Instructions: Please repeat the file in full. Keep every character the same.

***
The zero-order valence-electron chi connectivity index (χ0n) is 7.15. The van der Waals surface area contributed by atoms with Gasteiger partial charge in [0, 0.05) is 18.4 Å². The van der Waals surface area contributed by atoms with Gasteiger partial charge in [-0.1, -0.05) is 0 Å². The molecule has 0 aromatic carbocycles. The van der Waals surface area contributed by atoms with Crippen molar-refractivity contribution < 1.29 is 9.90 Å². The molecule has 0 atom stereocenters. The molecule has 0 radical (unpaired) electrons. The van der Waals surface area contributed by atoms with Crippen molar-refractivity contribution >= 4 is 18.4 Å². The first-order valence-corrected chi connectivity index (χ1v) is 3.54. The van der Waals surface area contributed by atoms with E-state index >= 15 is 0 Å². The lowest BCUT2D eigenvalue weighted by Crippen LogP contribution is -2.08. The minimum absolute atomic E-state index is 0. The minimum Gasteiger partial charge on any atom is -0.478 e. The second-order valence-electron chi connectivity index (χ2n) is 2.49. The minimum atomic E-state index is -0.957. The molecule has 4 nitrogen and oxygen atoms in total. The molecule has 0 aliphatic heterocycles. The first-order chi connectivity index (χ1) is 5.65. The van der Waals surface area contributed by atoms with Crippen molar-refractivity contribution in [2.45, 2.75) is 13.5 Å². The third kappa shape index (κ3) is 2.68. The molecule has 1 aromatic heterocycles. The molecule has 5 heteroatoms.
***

The zero-order valence-electron chi connectivity index (χ0n) is 7.15. The van der Waals surface area contributed by atoms with Gasteiger partial charge in [0, 0.05) is 18.4 Å². The van der Waals surface area contributed by atoms with Gasteiger partial charge in [-0.1, -0.05) is 0 Å². The molecule has 0 aromatic carbocycles. The van der Waals surface area contributed by atoms with Crippen molar-refractivity contribution < 1.29 is 9.90 Å². The molecule has 0 atom stereocenters. The molecule has 0 radical (unpaired) electrons. The van der Waals surface area contributed by atoms with Crippen molar-refractivity contribution >= 4 is 18.4 Å². The first-order valence-corrected chi connectivity index (χ1v) is 3.54. The van der Waals surface area contributed by atoms with E-state index >= 15 is 0 Å². The lowest BCUT2D eigenvalue weighted by Crippen LogP contribution is -2.08. The minimum absolute atomic E-state index is 0. The minimum Gasteiger partial charge on any atom is -0.478 e. The second-order valence-electron chi connectivity index (χ2n) is 2.49. The minimum atomic E-state index is -0.957. The molecule has 4 nitrogen and oxygen atoms in total. The molecule has 0 aliphatic heterocycles. The first-order chi connectivity index (χ1) is 5.65. The van der Waals surface area contributed by atoms with Crippen molar-refractivity contribution in [2.45, 2.75) is 13.5 Å². The third kappa shape index (κ3) is 2.68. The molecule has 1 aromatic heterocycles. The molecule has 5 heteroatoms.